Main cast: Mark Wahlberg (Mike Williams), Gina Rodriguez (Andrea Fleytas), Dylan O’Brien (Caleb Holloway), Kate Hudson (Felicia Williams), Ethan Suplee (Jason Anderson), Kurt Russell (Jimmy Harrell), and John Malkovich (Donald Vidrine)
Director: Peter Berg
You may recall that Deepwater Horizon was the name of the semi-submersible Mobile Offshore Drilling Unit (MODU) – or so it is helpfully stated in the movie – that blew up in 2010, causing the largest oil spill disaster to date in the US. The MODU was owned by Transocean, and it was hired by BP to drill for oil off the Louisiana coastline, and the courts found both parties guilty for negligence and cost-cutting measures that led to the whole disaster. Naturally, Hollywood has to make a movie out of the whole thing, and this one is co-produced by Mark Wahlberg who also starred in it.
This one could have been another Titanic, in which things were played up to drive home the whole tragedy of the event, but interestingly enough, it opts to instead restrain itself considerably. While portraying the efforts of the crew as well as that of the supply ship Damon Bankston, and of course the Coast Guard, it does not pull out all stops on showing the heroism of the people involved. Things feel, on the whole, real – while Mark Wahlberg gets to do some heroic stuff, as it’s probably part of his perks as co-producer and star, the crew feel like real people stuck in a desperate situation. The movie is a lot more gripping to watch as a result. Sure, the good guys are predictably enough portrayed as good people with loving families who are waiting for them at home, and the movie also relies on some predictable shticks like throwing eye-rolling premonitions of the explosions at my face early in the movie, but it still succeeds in getting me to care for the crew’s safety. Even if I don’t remember the names of any of them apart from the characters played by Mark Wahlberg and Kurt Russell, and that’s because these two get the most screentime.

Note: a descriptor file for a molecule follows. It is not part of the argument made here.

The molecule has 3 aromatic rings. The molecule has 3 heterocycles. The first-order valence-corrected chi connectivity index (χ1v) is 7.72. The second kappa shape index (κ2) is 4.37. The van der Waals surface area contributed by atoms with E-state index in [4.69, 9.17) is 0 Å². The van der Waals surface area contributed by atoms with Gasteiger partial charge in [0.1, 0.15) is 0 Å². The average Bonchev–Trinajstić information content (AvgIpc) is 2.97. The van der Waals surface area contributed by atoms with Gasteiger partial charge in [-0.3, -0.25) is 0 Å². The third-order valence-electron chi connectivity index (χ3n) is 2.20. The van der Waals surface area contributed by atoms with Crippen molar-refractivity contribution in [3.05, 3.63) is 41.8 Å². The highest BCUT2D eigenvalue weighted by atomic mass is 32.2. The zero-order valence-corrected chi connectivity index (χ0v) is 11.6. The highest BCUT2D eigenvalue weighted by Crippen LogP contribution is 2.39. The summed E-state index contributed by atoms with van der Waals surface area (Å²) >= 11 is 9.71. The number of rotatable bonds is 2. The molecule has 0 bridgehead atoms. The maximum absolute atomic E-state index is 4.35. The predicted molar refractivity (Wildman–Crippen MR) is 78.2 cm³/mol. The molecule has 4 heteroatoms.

The movie is not subtle, though, when it comes to shifting the blame entirely to BP. They even get John Malkovich to be even more loathsome than usual in his role as Donald Vidrine, complete with irritating tics and all, as that slug who pushed for the crew to overlook safety measures and red flags just to meet a deadline. The Transocean crew is portrayed as rules-abiding people who are pushed by BP scums to break safety protocol. I doubt BP would be sponsoring its staff to watch this movie during company outings anytime soon.
If there is one annoying thing about this movie, it’s the dialogues. Everyone here speaks in an affected, gimmicky way – constantly cracking out one-liners as if they are auditioning for an improvisational sitcom, and Jimmy Harrell is stuck with some of the most cringe-inducing lines ever. Jimmy tries to use allegories and imageries to sound like a profound wise man, but he ends up just being an annoying twat who can’t get straight to the point. I’m actually glad when the whole thing explodes, because then everyone will shut up and either die or start scrambling for safety. No more incessant hammy conversations to grate on my nerves, thank you BP corporate scums.
Anyway, Deepwater Horizon may be bogged down by Hallmark-style tropes and cheesy dialogues, but it still succeeds in serving a gritty and often heart-wrenching movie at the end of the day. So I guess it’s worth a look, if only to remind ourselves that the folks at BP and Transocean get away probably too lightly for the number of lives and the amount of ecological damage caused by their efforts to cut corners while chasing for profit.